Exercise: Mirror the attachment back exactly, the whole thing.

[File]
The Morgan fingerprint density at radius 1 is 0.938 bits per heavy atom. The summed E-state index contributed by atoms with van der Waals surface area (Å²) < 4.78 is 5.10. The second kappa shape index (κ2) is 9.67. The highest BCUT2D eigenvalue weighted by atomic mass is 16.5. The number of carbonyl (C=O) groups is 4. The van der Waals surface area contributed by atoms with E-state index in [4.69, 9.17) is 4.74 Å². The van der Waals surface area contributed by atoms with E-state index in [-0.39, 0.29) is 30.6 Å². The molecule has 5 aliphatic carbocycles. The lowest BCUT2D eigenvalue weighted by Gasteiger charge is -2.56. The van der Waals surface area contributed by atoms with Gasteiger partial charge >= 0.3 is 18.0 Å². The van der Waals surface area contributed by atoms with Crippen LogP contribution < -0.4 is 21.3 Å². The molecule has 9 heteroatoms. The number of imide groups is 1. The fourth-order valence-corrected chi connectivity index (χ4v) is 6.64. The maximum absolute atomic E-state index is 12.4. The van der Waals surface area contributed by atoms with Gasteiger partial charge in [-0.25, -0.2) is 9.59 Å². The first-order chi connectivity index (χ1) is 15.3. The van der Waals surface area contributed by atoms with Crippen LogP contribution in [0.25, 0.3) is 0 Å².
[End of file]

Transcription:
The Morgan fingerprint density at radius 1 is 0.938 bits per heavy atom. The summed E-state index contributed by atoms with van der Waals surface area (Å²) < 4.78 is 5.10. The second kappa shape index (κ2) is 9.67. The highest BCUT2D eigenvalue weighted by atomic mass is 16.5. The number of carbonyl (C=O) groups is 4. The van der Waals surface area contributed by atoms with E-state index in [4.69, 9.17) is 4.74 Å². The van der Waals surface area contributed by atoms with E-state index in [-0.39, 0.29) is 30.6 Å². The molecule has 5 aliphatic carbocycles. The lowest BCUT2D eigenvalue weighted by Gasteiger charge is -2.56. The van der Waals surface area contributed by atoms with Gasteiger partial charge >= 0.3 is 18.0 Å². The van der Waals surface area contributed by atoms with Crippen LogP contribution < -0.4 is 21.3 Å². The molecule has 9 heteroatoms. The number of imide groups is 1. The fourth-order valence-corrected chi connectivity index (χ4v) is 6.64. The maximum absolute atomic E-state index is 12.4. The van der Waals surface area contributed by atoms with Gasteiger partial charge in [-0.25, -0.2) is 9.59 Å². The first-order chi connectivity index (χ1) is 15.3. The van der Waals surface area contributed by atoms with Crippen LogP contribution in [0.25, 0.3) is 0 Å².